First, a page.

New feature: blast from the past

One of my big goals this summer is to organize and archive what I've been doing at Emerson since I started teaching an Electronic Publishing Overview course there in 2007. Most of the material created for the class exists within a transparent bubble for that class. I hope to add the syllabi and class assignments that were originally posted behind the protected gates of webCT to an Emerson site for everyone to see. I will also start posting other material I can to an Emerson site so that students and other interested parties will have access to what has been developed in the Writing, Literature, and Publishing Department at Emerson (more on that in July).

I also wanted to start reposting and saving some of the blog posts my students have contributed to the class over the years. I've decided to repost the complete text with a link to the class blog. Why? I'm not sure how long Emerson will maintain older blogs for classes. Theoretically they should exist forever as they were published documents, but realistically does Emerson want sites that haven't been updated in 3 years sitting on servers just in case someone searches for it?

Plus, it's worth it to collect these posts here to showcase what publishing students think and talk about when they are given an open forum.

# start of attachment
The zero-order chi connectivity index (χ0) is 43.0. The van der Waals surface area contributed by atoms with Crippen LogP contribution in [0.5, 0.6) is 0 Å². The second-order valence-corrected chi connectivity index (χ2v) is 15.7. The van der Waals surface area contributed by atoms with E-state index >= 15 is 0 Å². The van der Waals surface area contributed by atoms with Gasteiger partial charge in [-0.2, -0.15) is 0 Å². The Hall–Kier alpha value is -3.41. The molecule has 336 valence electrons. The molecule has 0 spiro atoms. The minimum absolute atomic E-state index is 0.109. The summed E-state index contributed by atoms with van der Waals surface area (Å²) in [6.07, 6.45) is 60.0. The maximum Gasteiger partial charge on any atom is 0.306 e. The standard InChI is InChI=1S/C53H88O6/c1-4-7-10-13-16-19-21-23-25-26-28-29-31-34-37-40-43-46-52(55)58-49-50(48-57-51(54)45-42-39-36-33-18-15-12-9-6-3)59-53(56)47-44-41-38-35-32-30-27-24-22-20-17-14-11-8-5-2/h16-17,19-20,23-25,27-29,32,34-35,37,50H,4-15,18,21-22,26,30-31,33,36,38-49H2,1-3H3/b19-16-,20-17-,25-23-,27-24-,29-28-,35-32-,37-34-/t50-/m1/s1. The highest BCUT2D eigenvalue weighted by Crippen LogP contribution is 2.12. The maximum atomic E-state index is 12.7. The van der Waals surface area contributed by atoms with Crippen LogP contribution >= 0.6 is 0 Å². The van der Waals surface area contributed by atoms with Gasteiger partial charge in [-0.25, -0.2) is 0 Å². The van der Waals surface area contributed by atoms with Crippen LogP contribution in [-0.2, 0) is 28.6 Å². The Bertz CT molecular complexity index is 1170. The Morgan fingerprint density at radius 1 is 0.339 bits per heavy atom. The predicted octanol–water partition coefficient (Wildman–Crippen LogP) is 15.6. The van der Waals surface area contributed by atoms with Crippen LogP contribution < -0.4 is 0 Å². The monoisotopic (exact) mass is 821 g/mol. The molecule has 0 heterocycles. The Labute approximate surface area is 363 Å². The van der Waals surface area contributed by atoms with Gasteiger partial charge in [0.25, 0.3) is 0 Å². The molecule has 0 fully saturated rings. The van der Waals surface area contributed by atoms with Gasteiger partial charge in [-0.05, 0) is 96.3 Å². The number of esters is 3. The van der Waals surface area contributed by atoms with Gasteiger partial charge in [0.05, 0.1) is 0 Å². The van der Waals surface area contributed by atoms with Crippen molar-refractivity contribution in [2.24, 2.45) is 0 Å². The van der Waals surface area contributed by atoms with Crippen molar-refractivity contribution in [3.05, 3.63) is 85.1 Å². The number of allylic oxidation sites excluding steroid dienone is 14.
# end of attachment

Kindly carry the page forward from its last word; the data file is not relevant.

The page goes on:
The first post is from October 10, 2007 by Michelle Salzman. Michelle is currently the Web Writer/Project Coordinator at Boston University School of Public Health. Her portfolio can be found at msalz.wordpress.com.

Here's her post:

Web Two Point Uh Oh

Oh Wal-Mart, how interesting that your attempt to connect with your shoppers on a site like Facebook didn't go over so well as noted in Social Marketing Do's And Don'ts. It just goes to show how picky people are about their cheap home furnishings. Ok, what it really demonstrates is that you've got to pick your marketing channels more wisely. Social networking sites like Facebook and Myspace are great venues to hook potential customers because people are already there to make connections. "A new friend? I love Target stuff! Why not?" However, you've got to be sure the audience your targeting to interact with you is your audience. I'm sure plenty of college students purchased their dorm stuff at Wal-Mart, no doubt. Still, for a company that regularly gets dogged for its business practices and how it treats its employees, Wal-Mart was really going out on a limb by opening itself up to people's comments by creating a back-to-school page for itself on Facebook: